MSRP: $1,799 | Flywheel Price Comparison: $0 more than avg resale price | Flywheel Vehicle Value: $1,799

The BESV CF1 is an approachable and affordable class-1 neighborhood cruiser. Its powertrain features a compact 250W rear geared hub motor and a 302.4Wh battery pack, both of which are stealthily integrated into the frame. Paired with this powertrain is a 10-speed Shimano Deore transmission, which helps offset the weak torque rating of the hub motor. It’s obvious that the CF1’s designers obsessed deeply over the each and every detail of this vehicle. The internally routed cabling and stealthy powertrain make it hard to even tell that the CF1 is an electrified bike, and the vehicle’s stepthru frame design, wide saddle, and ergonomic grips make it highly comfortable to ride. There’s even a set of integrated lights and fenders that come standard with the vehicle, both of which were rare inclusions on ebikes back when the CF1 first launched in 2017. The CF1 is fairly lightweight (50lbs) compared to other cruisers, but that’s primarily because the powertrain and drivetrain components are on the smaller side. Although they may not be powerful enough for hilly riding or for heavy-duty commuting, they’re more than sufficient for casual neighborhood cruising. This listing is brand new and sold by LA bike shop 562 Ebikes Specialty Store. Listing can be found here.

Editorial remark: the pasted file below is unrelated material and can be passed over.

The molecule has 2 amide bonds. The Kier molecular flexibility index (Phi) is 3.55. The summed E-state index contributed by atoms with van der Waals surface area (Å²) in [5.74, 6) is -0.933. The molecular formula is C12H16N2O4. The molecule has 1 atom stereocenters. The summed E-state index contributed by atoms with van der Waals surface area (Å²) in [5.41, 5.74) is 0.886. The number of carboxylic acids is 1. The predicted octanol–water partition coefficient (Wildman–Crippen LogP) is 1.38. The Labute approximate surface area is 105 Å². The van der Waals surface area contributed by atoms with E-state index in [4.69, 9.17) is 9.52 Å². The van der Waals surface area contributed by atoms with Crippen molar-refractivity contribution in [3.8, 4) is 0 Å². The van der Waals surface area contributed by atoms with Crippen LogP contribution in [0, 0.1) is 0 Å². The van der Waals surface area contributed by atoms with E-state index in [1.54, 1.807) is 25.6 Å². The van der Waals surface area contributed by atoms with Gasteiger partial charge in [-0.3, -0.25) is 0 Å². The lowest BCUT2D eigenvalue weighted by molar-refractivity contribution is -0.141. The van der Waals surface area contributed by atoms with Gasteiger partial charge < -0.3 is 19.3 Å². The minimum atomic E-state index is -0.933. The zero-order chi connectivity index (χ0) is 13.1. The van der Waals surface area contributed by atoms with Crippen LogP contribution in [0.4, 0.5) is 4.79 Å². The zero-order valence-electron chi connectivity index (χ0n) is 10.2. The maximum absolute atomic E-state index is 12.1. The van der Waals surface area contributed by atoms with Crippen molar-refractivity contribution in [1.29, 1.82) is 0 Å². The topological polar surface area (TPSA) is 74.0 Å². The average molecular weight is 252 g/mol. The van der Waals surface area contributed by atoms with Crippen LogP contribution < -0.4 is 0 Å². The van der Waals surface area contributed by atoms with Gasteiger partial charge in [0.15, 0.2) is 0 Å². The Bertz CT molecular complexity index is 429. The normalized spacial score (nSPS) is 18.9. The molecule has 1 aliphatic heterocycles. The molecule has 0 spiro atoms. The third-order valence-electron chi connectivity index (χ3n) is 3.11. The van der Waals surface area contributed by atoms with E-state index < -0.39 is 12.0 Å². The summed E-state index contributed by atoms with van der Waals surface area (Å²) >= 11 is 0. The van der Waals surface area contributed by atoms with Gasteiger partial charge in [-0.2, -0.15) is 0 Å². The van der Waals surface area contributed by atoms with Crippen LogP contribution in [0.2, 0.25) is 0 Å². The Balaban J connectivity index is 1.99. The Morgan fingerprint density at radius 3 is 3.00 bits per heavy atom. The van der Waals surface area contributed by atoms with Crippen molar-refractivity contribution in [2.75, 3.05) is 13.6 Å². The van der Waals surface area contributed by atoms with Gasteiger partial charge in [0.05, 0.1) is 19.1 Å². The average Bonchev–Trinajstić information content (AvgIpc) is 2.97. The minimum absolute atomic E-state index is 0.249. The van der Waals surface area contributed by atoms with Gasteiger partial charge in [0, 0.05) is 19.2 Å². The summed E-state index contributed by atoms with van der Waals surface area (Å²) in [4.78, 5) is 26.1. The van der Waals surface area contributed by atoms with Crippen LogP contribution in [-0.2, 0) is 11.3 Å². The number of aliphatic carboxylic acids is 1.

That’s it for this edition. Thanks again for joining, see you next week!

- Puneeth Meruva